No helping hand in cost-of-living crunch

3 mins read

If you believe the Finance Minister, the government is pulling out all the stops to buffer the cost-of-living crisis that’s washing away our purchasing power.

Real salaries are worth less than government promises as energy costs soar while food prices are sprinting to catch up.

Defenders of the government say the economy is resilient and growing much faster than many other eurozone countries.

And prospects for the next year are upbeat while inflation is running much lower than the record double digits we endured last year.

But inflation, food prices, and power bills are ballooning way beyond salary increases, if any.

Although this administration likes to make us believe its finger is on the pulse of a price onslaught, it seems unimpressed with the daily burden the Cypriot consumer must carry, whether at the pumps or the supermarket.

The minister argues that the government has intervened and is doing everything possible while state subsidies must be targeted.

Few seem to benefit from the government’s proclaimed social conscience to keep people cool in the summer and warm in the winter.

Its social policy doesn’t reach very far if a sizeable number of Cypriots say they can’t afford to stay warm or avoid the air conditioning in blistering heat because of the cost.

Instead of investing in green and renewable energy, the electricity authority still uses petrol-guzzling power stations that cost a fortune because the EU keeps fining Nicosia for generating ‘dirty power’.

We still haven’t figured out how to build a gas infrastructure, invest in solar power and ensure all buildings are properly insulated and energy efficient.

Such long-term planning doesn’t win you popularity and demands a clear vision of a sustainable future, something beyond the grasp of politicians.

Moreover, the world will have moved on by the time Cyprus can commercially extract natural gas from its offshore reserves.

Currently, the plan doesn’t work for the oil conglomerates until they can juice press more out of the government so their profit margins widen.

Runaway rents

While the government follows its dream of becoming a tech, health and educational hub – it has forgotten all these shiny companies need to hire staff that can afford to pay runaway rents.

On top of everything else, the property market is a hostile environment for those trying to start a family or climb the career ladder.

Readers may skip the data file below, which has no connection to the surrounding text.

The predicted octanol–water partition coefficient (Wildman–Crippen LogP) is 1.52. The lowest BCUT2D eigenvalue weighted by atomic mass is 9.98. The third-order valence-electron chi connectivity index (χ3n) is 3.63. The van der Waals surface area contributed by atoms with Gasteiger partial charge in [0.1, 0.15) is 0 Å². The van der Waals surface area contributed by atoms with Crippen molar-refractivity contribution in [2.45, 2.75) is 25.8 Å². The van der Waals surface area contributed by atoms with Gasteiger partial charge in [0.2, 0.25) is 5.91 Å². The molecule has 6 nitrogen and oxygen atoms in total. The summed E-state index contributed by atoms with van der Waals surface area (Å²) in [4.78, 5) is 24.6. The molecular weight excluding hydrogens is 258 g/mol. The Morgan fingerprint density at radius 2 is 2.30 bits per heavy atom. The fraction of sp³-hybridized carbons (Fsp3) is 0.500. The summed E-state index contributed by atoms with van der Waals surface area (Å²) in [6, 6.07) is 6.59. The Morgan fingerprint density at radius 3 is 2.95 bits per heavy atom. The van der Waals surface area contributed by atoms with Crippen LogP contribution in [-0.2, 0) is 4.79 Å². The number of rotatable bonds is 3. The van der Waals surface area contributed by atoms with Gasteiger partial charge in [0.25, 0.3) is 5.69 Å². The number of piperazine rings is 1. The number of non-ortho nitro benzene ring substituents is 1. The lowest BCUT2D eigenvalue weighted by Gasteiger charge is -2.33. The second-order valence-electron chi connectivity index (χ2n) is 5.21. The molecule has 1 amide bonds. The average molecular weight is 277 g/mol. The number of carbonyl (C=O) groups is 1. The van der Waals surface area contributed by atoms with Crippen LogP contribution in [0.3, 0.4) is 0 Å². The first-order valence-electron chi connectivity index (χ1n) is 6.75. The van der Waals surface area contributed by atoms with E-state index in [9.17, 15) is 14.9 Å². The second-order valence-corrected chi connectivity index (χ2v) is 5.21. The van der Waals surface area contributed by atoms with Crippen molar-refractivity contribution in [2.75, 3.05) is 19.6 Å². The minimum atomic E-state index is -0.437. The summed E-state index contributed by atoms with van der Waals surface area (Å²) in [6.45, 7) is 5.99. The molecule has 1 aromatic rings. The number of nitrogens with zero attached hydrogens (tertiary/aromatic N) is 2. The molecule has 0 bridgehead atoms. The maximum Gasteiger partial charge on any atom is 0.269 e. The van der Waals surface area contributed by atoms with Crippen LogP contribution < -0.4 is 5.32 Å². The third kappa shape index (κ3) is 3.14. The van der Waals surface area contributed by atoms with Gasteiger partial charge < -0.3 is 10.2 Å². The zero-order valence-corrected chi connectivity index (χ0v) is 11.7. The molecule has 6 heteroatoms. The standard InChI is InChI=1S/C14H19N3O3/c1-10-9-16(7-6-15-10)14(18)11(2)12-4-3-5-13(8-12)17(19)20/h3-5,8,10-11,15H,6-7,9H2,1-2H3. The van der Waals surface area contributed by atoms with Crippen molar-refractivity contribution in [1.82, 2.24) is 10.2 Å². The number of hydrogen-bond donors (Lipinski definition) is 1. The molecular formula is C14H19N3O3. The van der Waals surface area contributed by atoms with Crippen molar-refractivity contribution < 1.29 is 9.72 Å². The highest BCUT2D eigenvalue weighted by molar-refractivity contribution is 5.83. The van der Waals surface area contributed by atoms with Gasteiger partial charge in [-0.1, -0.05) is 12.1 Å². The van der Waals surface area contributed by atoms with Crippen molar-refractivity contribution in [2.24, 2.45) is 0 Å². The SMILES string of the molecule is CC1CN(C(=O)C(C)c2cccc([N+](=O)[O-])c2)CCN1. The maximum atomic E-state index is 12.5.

It seems the only accommodation available is either beyond your price range or hasn’t been built yet.

Once you’ve overcome the obstacles of rising rents, stagnant salaries and embedded inflation, the bank would like to kick down a few flights of stairs.

If securing a bank or a mortgage was difficult after the banking crisis, prolonged interest rate rises make loans harder than pulling out your teeth.

As lending money has become much more expensive, the banks just have to park their cash and watch their profits accrue while everything has become more expensive in the blink of an eye.

Some politicians would like to redress the balance by introducing a windfall tax on huge bank profits that could be redirected to addressing social causes.

For now, the government says it expects the banks to do the right thing and help reliable borrowers through these tough times.

I’m not sure which reality they are living in, but it is not where the banks start reliving the legend of Robbin Hood.

Unless they feel a public backlash for their greed, they will continue hoarding, overcharging and offering the lowest deposit rates in Europe.

And what they have heard from the government so far will not frighten them into giving back.

Announcing the 2024 state budget this week, the Finance Minister cautioned that the government must be prudent with its expenditure and not play poker with the economy.

So that doesn’t leave much room for social intervention to ease the cost-of-living misery.

Being prudent with government finances didn’t bother ministers when they agreed that civil servants would receive their automatically adjusted cost of living allowance in full.

A benefit that many in the private sector do not enjoy.

Cypriots may feel they have weathered the storm of supply chain shortages, rampant inflation and eye-watering energy bills, but a hefty price has been paid.

We are getting less for more; there’s no putting that back in the box.

Nevertheless, if Las Vegas police can solve the Tupac Shakur 1996 drive-by shooting, somebody might find traces of the government’s policy to keep us from the wolves.